Question: What was the best part of doing your garden this way?
Anne: “The very little watering, being able to be in the garden after a rain and not walk in the mud, and being able to just see the subtle changes and beauty of the garden without having to compete with weeds. There has been much less waste, too.”
Question: Any downsides?
Anne: “Finding the woodchips . . . and drooling over tub grinders that belong to other people. 🙂 Also I think there were some pests in the woodchips that affected all my nightshades, but God was faithful to protect and heal them. Too much water at first caused the bean seeds to rot in the ground. The woodchips were so new that at first I didn’t clear enough of them when I planted, so they would fall back into the row and cut off the seedlings. That was an easy fix, however.”
“Years ago an elderly seasoned gardener gave me a tidbit of valuable information: every gardening season is different. So, one of the most nerve-wracking aspects of trying this (new gardening system) has been determining which issues are due to this particular season, and which are due to the woodchips.”
Question: How much newspaper (how many layers) and how many inches (on average) of woodchips did you put down? Where did you find these materials?
Anne: “We put down about 4 layers of newspaper and 6-8 inches of woodchips. We got our woodchips from a local tree service, although they were not free. But since my husband and I were on the same passionate page concerning this project, we considered it an investment in our marriage.”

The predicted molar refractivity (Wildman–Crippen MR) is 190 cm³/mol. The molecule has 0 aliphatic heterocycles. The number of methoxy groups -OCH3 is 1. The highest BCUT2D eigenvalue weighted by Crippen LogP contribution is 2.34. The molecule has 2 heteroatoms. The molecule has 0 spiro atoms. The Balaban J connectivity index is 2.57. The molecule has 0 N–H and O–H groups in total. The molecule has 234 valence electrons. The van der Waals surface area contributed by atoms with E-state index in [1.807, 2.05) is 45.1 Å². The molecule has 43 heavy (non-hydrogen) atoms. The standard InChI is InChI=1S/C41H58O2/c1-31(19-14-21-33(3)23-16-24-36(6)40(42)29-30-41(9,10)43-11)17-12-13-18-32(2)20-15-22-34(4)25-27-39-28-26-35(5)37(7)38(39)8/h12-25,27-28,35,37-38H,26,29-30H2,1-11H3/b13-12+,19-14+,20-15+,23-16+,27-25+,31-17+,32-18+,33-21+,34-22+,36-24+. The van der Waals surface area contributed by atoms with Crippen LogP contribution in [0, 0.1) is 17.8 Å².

Question: How did your crops perform this year, compared to prior years?
Anne: “Obviously, with no weed competition, many of the plants have far exceeded other years. I’m most excited about the sweet potatoes, but I won’t know if we have a bumper crop or just gorgeous plants until time to dig them. We’ve been discouraged by the slowness of everything. In talking with other gardeners in our area, however, at least partial credit to the slowness can be given to the ‘every year is different’ notion.”
Question: Will you use this method again next year?
Anne: “Absolutely, in fact we’re planning to expand our garden space.”
I want to thank Anne again for letting me share her experience with you all. (Also, Anne, I want to hear about those sweet potatoes, once you dig them!) I’ve been watching her experience closely this year, wondering if it would be worth it to go to that little bit of extra trouble to gather woodchips and newspapers and spread them next year, before I plant the seeds.
In these weedy days of August, I am quite convinced that it would be worth it, so I’m planning to watch out for a quantity of woodchips for my next year’s garden!
Thanks again, Anne!
By the way, after Anne and her family harvested their sweet potatoes, I wrote a follow-up post to this enthralling garden story. Check it out right here!
I’m linking up again with The Prairie Homestead Barn Hop this week, with oodles and gobs of great homesteading-related posts! Take a look if you’d like some more informative and inspiring posts!
- Firstfruits from the Hoophouse: pak choy!
- The New American Homesteaders: has the trend hit a peak?